Antoine Laumet de La Mothe Cadillac, Detroit, and a Lasting Legend

Antoine Laumet de La Mothe Cadillac, a French explorer and soldier, founded the City of Detroit in 1701. “Detroit” means “strait” and this strait between Lake Erie and Lake Saint Clair was called Fort Pontchartrain du Detroit after the minister of colonies in France. We at BootheGlobalPerspectives wanted to share some history and pleasure related to Antone Cadillac. 

Antoine wanted to be known as "somebody," and he came with a coat of arms and stories of his family heritage from France.  

His crest had ducks and alternating color stripes of black, red and yellow.  He seemed to have had the crest designed similar to his neighbor’s crest in France. 

How could he know that his name, even remnants of his crest, would go on to be one of the most recognizable symbols on Earth?

He was an innovative salesman, and while in command of the Great Lakes post of Michilimackinack in 1694 became successful selling brandy to the Indians and went on to found Fort Detroit, to control the river trade traffic between Lake Erie and Lake Huron.

He later became Governor of Louisiana and retired thereafter in France.

In 1902, 201 years after he founded Detroit, a new company carrying his name, the Cadillac Automobile Company was established on 22 August 1902, re-purposing the Henry Ford Company factory at Cass Street and Amsterdam Avenue. Antonie Cadillac would have been pleased to know that the car manufacturer used Antonie Cadillac's coat of arms to create the Cadillac crest:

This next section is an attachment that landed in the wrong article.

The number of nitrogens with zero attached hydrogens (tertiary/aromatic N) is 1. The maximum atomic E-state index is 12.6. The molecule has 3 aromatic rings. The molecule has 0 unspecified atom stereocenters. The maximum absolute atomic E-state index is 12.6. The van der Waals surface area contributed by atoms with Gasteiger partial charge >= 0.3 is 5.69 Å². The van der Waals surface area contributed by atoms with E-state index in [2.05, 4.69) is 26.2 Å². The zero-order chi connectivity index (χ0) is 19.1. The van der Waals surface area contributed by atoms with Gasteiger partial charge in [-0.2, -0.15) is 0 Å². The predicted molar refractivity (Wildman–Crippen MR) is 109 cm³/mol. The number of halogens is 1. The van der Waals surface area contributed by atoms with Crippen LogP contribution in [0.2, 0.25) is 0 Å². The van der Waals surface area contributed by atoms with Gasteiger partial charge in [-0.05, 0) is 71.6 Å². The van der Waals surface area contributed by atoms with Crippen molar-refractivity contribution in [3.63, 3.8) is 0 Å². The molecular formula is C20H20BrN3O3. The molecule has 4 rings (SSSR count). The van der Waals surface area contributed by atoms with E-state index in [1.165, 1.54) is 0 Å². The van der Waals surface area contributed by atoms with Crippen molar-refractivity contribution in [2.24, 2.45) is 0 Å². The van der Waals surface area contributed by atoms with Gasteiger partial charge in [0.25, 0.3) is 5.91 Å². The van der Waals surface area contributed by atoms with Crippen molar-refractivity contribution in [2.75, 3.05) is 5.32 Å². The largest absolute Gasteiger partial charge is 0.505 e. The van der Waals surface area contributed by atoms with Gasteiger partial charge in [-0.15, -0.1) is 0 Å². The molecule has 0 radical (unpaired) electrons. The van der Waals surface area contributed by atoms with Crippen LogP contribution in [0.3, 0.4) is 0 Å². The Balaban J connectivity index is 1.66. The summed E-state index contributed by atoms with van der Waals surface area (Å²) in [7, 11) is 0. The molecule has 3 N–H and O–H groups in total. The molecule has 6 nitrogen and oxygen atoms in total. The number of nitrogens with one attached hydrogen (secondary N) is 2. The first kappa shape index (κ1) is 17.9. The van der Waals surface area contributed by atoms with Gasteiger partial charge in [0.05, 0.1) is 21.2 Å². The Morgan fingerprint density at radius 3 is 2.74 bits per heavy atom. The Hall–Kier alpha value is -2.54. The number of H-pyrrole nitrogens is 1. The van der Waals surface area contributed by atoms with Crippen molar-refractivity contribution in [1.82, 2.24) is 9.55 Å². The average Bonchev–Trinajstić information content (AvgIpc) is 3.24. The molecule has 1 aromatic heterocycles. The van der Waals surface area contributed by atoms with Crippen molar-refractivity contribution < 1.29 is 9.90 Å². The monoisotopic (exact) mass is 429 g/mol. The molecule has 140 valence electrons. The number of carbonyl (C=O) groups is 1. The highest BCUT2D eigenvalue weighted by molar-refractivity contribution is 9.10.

It was to be the luxury car of the new company, which became GM. It was to be the innovative car of power and luxury, and it evolved as the "quality" automobile of America. Cadillac had the first metal-covered roof and the first electric starter. Its innovations included the V-8, V-12 and even V-22 engines. The Cadillac was considered the quietest and most powerful auto of its day in America.

Antoine Cadillac would have smiled, as he once exaggerated that his coat of arms was centuries older than America, even though it looked similar to his homeland neighbor Baron Sylvester of Esparbles de Lussan. Like the automobiles that carried his name, it became a creation of his exuberance that evolved to the most recognized automotive crest and hood ornament in America. London had their Rolls Royce, the USA had Cadillac!  


Today, the “ducks” are gone but the seal is undeniably “Cadillac.”



In West Texas, where fortunes were made in agriculture, land, oil, ranching and later in industry and high technology, the sheer idea of a Cadillac became an idea of success and achievement. Every Texan wanted a ranch, an oil well, a nice home with plenty of room for entertaining, and of course a Cadillac in the garage. Every business leader in the western states of Arizona, California and New Mexico considered the Cadillac crest a badge of success. Cadillacs would be driven by a variety of "successful" people ranging from people marked by oil and manure stains, men wearing boots and carrying everything from cowboy hats to medical bags. In the heritage of the West, you often judged a man by the quality of the horse he rode. Cadillac was the best "horse" available in those days. If you noticed the Hollywood scene, the big producers and celebrities rode in long black Cadillac limousines, while actors typically bought a "Caddi" when they got a "hit" production. 

From 1940-1960, my grandfathers had settled in West Texas, in the newly discovered agricultural bonanza of “cotton land” in the Texas Panhandle. The land, formerly ranch land and buffalo grazing country, turned out to be highly productive cotton land. My grandfather, “Dewie Middleton,” managed to get some land, do the backbreaking work of clearing it, and after years of hard work struck it rich. During one year, the rains, the crop and the prices all hit just right. He made a huge crop of 2.5-plus bales of cotton per acre on his dry-land farm.